Since inception, RIV has just eked out a gain against the Vanguard Target Retirement 2020 Fund Inv (VTWNX), which is a 50/50 blend of stocks and bonds.
On September 20th, RIV announced a new rights offering - this is the third that the fund has conducted in the few short years it has been around. The reason is simple, pure economics. The fund, when it launched, was under $75 million in assets. At that level, it is not a very profitable endeavor for the fund sponsor, RiverNorth.
At the time of launch, the demand for such funds (or any funds in general) was tepid at best. So, the take-up of new shares was extremely low. The only way to grow the fund into a size that makes sense (from the sponsor's perspective) was to slap current investors with what has turned out to be a series of rights offerings. This is where the sponsor offers you the opportunity to pony up more capital so as to keep your existing allocation in the fund the same. This is typically done at a discounted price.
If you are an investor in the fund and you like the fund with the ability to allocate more capital into it, then exercising the rights is often a no-brainer. You would simply subscribe to the offering through your broker (careful, some charge fees for doing so). Some investors may not want, or have, the ability to buy more shares. If you don't participate, then your stake in the fund is diluted.
Our typical strategy for non-core funds is to simply sell the shares when a rights offering is announced and then reassess as we approach or surpass the rights ex-dates (the dates after you are no longer eligible to subscribe).
Back to RIV. To make its first rights offering less dilutive, the fund first shifted the distribution from an "income-only" policy to a "managed distribution policy". The payout was boosted from $0.14 to $0.21, an increase of 50%! That sent the shares to a premium, as investors were sucked in by the higher yield. As soon as the fund reached a premium, which was likely its goal in the first place with that change in distribution policy, it issued the rights offering.
When the fund IPO’d back in 2015, it issued 3.75 million shares of stock at an offering price of $20 per shares gross of underwriting expenses. The rights offering in 2017 issued another 1.56 million shares at a $19.54 subscription price, and the offering in 2018 another 1.79 million shares at a subscription price of $16.93. Both of those offerings were done at 95% of the market price per share.
In addition to those rights offerings, the fund entered into a sales agreement with Jones Trading Institutional whereby it can, from time to time, offer and sell up to 3.3 million additional common shares to the public. During the last reported period ending January 2019, it sold an additional 30K shares for $586K net new assets under management.
All of these factors are an effort to expand the size of the fund to make it more economical, but may often not be in the best interest of the shareholders. In the last two years, the rights offerings that RIV has conducted have cost the fund 32 and 26 cents, respectively, on NAV.
Some additional comments on the rights offerings:
- Only primary rights holders can "oversubscribe". That means you have to have been issued the rights because you owned shares before the ex-date. You cannot buy the rights on the secondary market and oversubscribe.
- If the discount widens beyond the -5% threshold, you should not subscribe, as it would make more sense to simply buy shares in the open market. The current discount is just -0.76%.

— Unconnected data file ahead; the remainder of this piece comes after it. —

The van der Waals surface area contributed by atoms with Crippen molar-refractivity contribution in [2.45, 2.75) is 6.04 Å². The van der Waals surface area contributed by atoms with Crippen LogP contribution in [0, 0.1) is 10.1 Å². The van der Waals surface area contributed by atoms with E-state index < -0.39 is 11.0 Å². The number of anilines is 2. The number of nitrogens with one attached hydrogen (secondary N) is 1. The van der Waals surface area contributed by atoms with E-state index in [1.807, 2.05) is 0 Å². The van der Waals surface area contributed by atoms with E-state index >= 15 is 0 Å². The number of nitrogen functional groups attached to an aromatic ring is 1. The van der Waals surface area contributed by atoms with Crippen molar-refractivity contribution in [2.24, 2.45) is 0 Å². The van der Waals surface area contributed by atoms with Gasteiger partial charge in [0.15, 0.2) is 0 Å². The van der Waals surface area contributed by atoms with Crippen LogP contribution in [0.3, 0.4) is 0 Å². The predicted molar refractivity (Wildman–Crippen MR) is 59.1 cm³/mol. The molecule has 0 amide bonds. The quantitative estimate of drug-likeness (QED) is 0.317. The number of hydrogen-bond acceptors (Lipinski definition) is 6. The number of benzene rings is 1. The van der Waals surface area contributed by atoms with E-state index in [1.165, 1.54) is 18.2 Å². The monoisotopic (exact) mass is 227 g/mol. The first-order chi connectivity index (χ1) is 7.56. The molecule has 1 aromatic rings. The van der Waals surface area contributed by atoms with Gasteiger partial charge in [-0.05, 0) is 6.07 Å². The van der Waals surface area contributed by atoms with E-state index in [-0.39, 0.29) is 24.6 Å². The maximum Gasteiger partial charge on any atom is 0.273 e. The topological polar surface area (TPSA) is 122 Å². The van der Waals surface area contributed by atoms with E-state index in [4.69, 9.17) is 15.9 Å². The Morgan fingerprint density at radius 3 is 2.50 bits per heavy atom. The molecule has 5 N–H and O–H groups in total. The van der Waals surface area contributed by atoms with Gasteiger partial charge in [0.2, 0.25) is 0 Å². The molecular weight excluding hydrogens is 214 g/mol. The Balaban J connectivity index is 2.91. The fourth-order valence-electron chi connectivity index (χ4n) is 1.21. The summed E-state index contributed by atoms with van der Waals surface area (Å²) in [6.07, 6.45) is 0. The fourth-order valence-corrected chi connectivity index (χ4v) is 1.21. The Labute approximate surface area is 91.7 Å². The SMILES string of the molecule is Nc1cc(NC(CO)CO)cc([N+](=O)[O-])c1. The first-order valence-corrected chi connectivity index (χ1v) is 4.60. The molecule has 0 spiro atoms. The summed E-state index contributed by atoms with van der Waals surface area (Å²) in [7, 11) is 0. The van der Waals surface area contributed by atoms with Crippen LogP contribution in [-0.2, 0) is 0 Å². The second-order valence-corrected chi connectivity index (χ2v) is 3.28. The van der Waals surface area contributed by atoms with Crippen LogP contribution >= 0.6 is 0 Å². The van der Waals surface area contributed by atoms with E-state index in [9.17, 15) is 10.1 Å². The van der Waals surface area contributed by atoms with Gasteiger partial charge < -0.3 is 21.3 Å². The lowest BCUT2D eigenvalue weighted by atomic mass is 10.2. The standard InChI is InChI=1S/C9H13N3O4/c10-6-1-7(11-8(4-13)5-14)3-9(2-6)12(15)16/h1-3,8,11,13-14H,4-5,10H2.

- For those that do not want to participate but want to continue holding the shares for whatever reason, I would recommend selling the rights as soon as possible to take advantage of the theta arbitrage (that is the time value of the rights).
For those owning RIV, you now have a choice to make. The price of the shares is already down 69 cents from the date of the announced latest rights offering. This compared to the NAV, which is only down 9 cents. This is why we like selling out of a position that is conducting a rights offering and then buying back later.
If we look back at the last rights offering from RIV, the announcement came on September 18th, 2018, and the results were announced on November 2nd, 2018. The gross proceeds of the offering were $30.3 million, pushing the fund to $120 million. With each new rights offering, the size of the gross proceeds expands as the number of shares outstanding increases.
If an investor held shares throughout the offering and did not subscribe, their total return would be -6.8%. But the environment at the time has to be taken into consideration. The fourth quarter last year saw significant selling pressure, which is why we included another CEF fund-of-funds for comparison.
Looking at the 2017 offering and the discount/premium levels during that time, the picture is a bit clearer. What we have typically seen is selling pressure when the offering is announced and then a slow tightening shortly thereafter.
If I had to play this tactically, I would be looking to get in around mid-December once tax-loss harvesting plays out and the rights offering is fully completed. We may then see a rebound in the discount/premium as long as the environment for CEFs at the time remains positive.
If you don't own it and are fairly sophisticated, RIV isn't the best investment, as there are a lot of the junkier funds in here at a high cost.
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Disclosure: I/we have no positions in any stocks mentioned, and no plans to initiate any positions within the next 72 hours. I wrote this article myself, and it expresses my own opinions. I am not receiving compensation for it (other than from Seeking Alpha). I have no business relationship with any company whose stock is mentioned in this article.